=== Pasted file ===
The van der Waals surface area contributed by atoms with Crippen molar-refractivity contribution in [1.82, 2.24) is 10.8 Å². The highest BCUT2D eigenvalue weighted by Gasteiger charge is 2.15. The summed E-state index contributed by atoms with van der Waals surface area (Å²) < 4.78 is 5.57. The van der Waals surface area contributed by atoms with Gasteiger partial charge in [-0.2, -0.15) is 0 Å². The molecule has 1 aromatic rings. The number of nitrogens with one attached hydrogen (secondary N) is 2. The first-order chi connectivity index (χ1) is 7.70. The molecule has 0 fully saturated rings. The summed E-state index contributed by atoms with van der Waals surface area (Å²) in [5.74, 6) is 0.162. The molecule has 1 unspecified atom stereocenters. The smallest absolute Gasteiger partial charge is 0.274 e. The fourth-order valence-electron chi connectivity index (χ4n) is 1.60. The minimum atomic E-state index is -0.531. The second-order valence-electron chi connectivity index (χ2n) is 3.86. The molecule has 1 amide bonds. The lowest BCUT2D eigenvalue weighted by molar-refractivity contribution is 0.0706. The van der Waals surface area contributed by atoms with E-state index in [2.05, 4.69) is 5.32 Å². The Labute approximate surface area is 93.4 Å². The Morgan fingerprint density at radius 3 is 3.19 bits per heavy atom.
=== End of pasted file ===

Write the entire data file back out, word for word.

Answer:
The van der Waals surface area contributed by atoms with Crippen molar-refractivity contribution in [1.82, 2.24) is 10.8 Å². The highest BCUT2D eigenvalue weighted by Gasteiger charge is 2.15. The summed E-state index contributed by atoms with van der Waals surface area (Å²) < 4.78 is 5.57. The van der Waals surface area contributed by atoms with Gasteiger partial charge in [-0.2, -0.15) is 0 Å². The molecule has 1 aromatic rings. The number of nitrogens with one attached hydrogen (secondary N) is 2. The first-order chi connectivity index (χ1) is 7.70. The molecule has 0 fully saturated rings. The summed E-state index contributed by atoms with van der Waals surface area (Å²) in [5.74, 6) is 0.162. The molecule has 1 unspecified atom stereocenters. The smallest absolute Gasteiger partial charge is 0.274 e. The fourth-order valence-electron chi connectivity index (χ4n) is 1.60. The minimum atomic E-state index is -0.531. The second-order valence-electron chi connectivity index (χ2n) is 3.86. The molecule has 1 amide bonds. The lowest BCUT2D eigenvalue weighted by molar-refractivity contribution is 0.0706. The van der Waals surface area contributed by atoms with E-state index in [2.05, 4.69) is 5.32 Å². The Labute approximate surface area is 93.4 Å². The Morgan fingerprint density at radius 3 is 3.19 bits per heavy atom.